The first popular history of the former American slaves who founded, ruled, and lost Africa's first republic In 1820, a group of about eighty African Americans reversed the course of history and sailed back to Africa, to a place they would name after liberty itself. They went under the banner of the American Colonization Society, a white philanthropic organization with a dual agenda: to rid America of its blacks, and to convert Africans to Christianity. The settlers staked out a beachhead; their numbers grew as more boats arrived; and after breaking free from their white overseers, they founded Liberia—Africa's first black republic—in 1847. James Ciment's Another America is the first full account of this dramatic experiment. With empathy and a sharp eye for human foibles, Ciment reveals that the Americo-Liberians struggled to live up to their high ideals. They wrote a stirring Declaration of Independence but re-created the social order of antebellum Dixie, with themselves as the master caste. Building plantations, holding elegant soirees, and exploiting and even helping enslave the native Liberians, the persecuted became the persecutors—until a lowly native sergeant murdered their president in 1980, ending 133 years of Americo rule. The rich cast of characters in Another America rivals that of any novel. We encounter Marcus Garvey, who coaxed his followers toward Liberia in the 1920s, and the rubber king Harvey Firestone, who built his empire on the backs of native Liberians. Among the Americoes themselves, we meet the brilliant intellectual Edward Blyden, one of the first black nationalists; the Baltimore-born explorer Benjamin Anderson, seeking a legendary city of gold in the Liberian hinterland; and President William Tubman, a descendant of Georgia slaves, whose economic policies brought Cadillacs to the streets of Monrovia, the Liberian capital. And then there are the natives, men like Joseph Samson, who was adopted by a prominent Americo family and later presided over the execution of his foster father during the 1980 coup. In making Liberia, the Americoes transplanted the virtues and vices of their country of birth. The inspiring and troubled history they created is, to a remarkable degree, the mirror image of our own.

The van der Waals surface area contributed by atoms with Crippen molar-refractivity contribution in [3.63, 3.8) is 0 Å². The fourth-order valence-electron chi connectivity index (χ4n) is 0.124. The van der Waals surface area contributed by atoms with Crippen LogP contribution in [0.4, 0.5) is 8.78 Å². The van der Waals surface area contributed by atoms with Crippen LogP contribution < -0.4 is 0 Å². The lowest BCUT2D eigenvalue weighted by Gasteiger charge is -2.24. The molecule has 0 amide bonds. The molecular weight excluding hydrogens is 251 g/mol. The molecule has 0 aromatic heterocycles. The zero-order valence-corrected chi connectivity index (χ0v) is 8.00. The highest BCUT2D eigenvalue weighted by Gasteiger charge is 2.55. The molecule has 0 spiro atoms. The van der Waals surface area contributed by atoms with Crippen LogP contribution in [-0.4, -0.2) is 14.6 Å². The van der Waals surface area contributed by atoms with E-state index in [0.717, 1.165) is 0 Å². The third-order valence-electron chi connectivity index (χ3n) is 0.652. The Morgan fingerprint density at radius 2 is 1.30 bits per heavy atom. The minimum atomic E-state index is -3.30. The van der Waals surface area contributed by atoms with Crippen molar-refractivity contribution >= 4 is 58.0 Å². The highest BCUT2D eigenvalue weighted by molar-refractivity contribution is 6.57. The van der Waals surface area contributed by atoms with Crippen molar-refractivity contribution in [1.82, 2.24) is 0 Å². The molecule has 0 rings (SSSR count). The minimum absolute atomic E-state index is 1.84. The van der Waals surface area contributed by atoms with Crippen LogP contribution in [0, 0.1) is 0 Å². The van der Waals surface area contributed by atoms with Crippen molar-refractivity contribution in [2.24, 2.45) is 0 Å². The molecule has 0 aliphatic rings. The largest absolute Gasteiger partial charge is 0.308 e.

Despite the passage of NAFTA and other recent free trade victories in the United States, former U.S. trade official Alfred Eckes warns that these developments have a dark side. Opening America's Market offers a bold critique of U.S. trade policies over the last sixty years, placing them within a historical perspective. Eckes reconsiders trade policy issues and events from Benjamin Franklin to Bill Clinton, attributing growing political unrest and economic insecurity in the 1990s to shortsighted policy decisions made in the generation after World War II. Eager to win the Cold War and promote the benefits of free trade, American officials generously opened the domestic market to imports but tolerated foreign discrimination against American goods. American consumers and corporations gained in the resulting global economy, but many low-skilled workers have become casualties. Eckes also challenges criticisms of the 'infamous' protectionist Smoot-Hawley Tariff Act of 1930, which allegedly worsened the Great Depression and provoked foreign retaliation. In trade history, he says, this episode was merely a mole hill, not a mountain.